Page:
Federal criminal court trials rarely result in an acquittal on all charges. But that is exactly what a U.S. District Court jury did in the case involving a truck driver accused of smuggling drugs while transporting orange juice to Florida. The case involved charges of three counts of felony federal drug charges, including smuggling. The drugs in question were roughly 5,000 pills of psychedelic tryptamine, which were found in plastic zip-lock bags behind a panel in the suspect’s truck.
The defense attorneys for the Ontario, Canada, citizen successfully argued that although the suspect owned the truck he was not the one who placed the drugs inside of it. Defense attorneys presented evidence that included paperwork that showed there was enough opportunity for someone else to have planted the drugs. The delivery date for the orange juice was scheduled four days prior to what can be assumed to be the discovery of the drugs.
The paperwork presented at trial included invoices, manifests and logs which demonstrated the there was enough opportunity for someone else to have planted the drugs without the defendant’s knowledge. The defense argued that unless federal prosecutors could prove that the truck driver knowingly and intentionally participated in transporting the drugs into the United States, the jury must find him not guilty of the charges.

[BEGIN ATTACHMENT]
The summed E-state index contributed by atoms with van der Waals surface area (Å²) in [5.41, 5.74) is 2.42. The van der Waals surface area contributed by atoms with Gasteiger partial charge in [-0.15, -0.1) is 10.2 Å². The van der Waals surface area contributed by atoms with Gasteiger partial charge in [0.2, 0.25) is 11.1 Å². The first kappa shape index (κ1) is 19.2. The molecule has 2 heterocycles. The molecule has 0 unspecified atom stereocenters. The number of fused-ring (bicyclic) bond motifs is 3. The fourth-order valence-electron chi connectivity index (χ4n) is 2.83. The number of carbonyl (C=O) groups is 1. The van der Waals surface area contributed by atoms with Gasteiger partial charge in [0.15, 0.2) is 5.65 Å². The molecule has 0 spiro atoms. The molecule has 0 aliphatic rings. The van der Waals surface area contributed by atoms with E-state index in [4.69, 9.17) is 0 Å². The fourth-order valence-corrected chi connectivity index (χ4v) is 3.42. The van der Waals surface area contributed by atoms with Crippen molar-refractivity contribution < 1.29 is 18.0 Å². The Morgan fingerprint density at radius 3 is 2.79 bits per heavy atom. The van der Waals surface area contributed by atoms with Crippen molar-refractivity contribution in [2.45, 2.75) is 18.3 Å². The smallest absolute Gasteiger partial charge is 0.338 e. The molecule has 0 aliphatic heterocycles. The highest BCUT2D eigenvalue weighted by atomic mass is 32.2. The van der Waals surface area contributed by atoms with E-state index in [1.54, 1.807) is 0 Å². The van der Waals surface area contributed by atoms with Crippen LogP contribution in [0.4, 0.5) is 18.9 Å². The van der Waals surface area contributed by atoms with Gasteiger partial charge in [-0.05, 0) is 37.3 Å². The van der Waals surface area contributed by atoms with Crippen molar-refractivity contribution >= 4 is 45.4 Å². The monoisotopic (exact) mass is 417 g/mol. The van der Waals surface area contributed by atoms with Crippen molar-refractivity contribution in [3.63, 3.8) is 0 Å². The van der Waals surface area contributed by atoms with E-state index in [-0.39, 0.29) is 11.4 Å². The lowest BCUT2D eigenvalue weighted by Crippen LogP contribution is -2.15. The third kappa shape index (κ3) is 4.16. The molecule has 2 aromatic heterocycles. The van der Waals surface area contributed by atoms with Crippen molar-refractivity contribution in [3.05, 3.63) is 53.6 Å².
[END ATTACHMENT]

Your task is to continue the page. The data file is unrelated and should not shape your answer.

During the truck driver’s trial, federal prosecutors presented a number of witnesses, including Department of Homeland Security agents who provided testimony that only included finding the drugs inside the truck. In court papers filed prior to the trial, government prosecutors referenced a 2009 investigation involving the defendant and Canadian law enforcement but were forced to acknowledge that the investigation did not result in a conviction.
This case demonstrates that not everyone accused of a crime is actually guilty of that crime. With an experienced criminal defense attorney it is possible to beat the odds as this truck driver did when the jury found him not guilty of smuggling drugs across the U.S. border. Federal drug charges can carry serious consequences beyond a lengthy prison sentence. A criminal conviction can have a significant and long-term impact on a person’s life, including personal relationships and future employment opportunities.
Source: The Buffalo News, Phil Fairbanks, Jan. 29, 2013